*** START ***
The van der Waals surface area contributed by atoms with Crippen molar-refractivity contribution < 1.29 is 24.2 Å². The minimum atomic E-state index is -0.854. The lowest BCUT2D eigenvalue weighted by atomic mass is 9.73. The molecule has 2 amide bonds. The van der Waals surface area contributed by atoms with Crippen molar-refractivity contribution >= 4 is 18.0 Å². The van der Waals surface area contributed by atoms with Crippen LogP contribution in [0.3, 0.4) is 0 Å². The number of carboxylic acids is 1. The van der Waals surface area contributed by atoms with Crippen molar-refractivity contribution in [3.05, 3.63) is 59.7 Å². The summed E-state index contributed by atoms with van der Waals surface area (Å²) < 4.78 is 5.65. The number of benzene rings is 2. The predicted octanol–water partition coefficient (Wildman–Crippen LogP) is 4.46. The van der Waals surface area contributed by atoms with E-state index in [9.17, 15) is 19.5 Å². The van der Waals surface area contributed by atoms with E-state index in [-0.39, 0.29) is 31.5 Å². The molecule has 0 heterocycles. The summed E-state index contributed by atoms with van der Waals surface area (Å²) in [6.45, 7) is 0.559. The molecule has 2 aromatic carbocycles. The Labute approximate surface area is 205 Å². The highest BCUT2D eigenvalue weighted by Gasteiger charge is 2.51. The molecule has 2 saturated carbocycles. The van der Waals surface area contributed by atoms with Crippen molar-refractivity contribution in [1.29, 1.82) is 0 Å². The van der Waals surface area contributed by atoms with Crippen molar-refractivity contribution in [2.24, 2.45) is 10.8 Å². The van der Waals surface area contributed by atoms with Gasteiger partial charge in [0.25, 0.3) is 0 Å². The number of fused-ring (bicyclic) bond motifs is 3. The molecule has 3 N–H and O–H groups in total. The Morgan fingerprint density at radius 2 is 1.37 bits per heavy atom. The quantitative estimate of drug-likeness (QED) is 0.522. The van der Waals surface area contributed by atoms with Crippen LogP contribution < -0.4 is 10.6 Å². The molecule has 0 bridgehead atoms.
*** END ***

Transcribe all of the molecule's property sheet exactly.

The van der Waals surface area contributed by atoms with Crippen molar-refractivity contribution < 1.29 is 24.2 Å². The minimum atomic E-state index is -0.854. The lowest BCUT2D eigenvalue weighted by atomic mass is 9.73. The molecule has 2 amide bonds. The van der Waals surface area contributed by atoms with Crippen molar-refractivity contribution >= 4 is 18.0 Å². The van der Waals surface area contributed by atoms with Crippen LogP contribution in [0.3, 0.4) is 0 Å². The number of carboxylic acids is 1. The van der Waals surface area contributed by atoms with Crippen molar-refractivity contribution in [3.05, 3.63) is 59.7 Å². The summed E-state index contributed by atoms with van der Waals surface area (Å²) < 4.78 is 5.65. The number of benzene rings is 2. The predicted octanol–water partition coefficient (Wildman–Crippen LogP) is 4.46. The van der Waals surface area contributed by atoms with E-state index in [9.17, 15) is 19.5 Å². The van der Waals surface area contributed by atoms with E-state index in [-0.39, 0.29) is 31.5 Å². The molecule has 0 heterocycles. The summed E-state index contributed by atoms with van der Waals surface area (Å²) in [6.45, 7) is 0.559. The molecule has 2 aromatic carbocycles. The Labute approximate surface area is 205 Å². The highest BCUT2D eigenvalue weighted by Gasteiger charge is 2.51. The molecule has 2 saturated carbocycles. The van der Waals surface area contributed by atoms with Crippen molar-refractivity contribution in [1.29, 1.82) is 0 Å². The van der Waals surface area contributed by atoms with Crippen molar-refractivity contribution in [2.24, 2.45) is 10.8 Å². The van der Waals surface area contributed by atoms with Gasteiger partial charge in [0.25, 0.3) is 0 Å². The number of fused-ring (bicyclic) bond motifs is 3. The molecule has 3 N–H and O–H groups in total. The Morgan fingerprint density at radius 2 is 1.37 bits per heavy atom. The quantitative estimate of drug-likeness (QED) is 0.522. The van der Waals surface area contributed by atoms with Crippen LogP contribution < -0.4 is 10.6 Å². The molecule has 0 bridgehead atoms.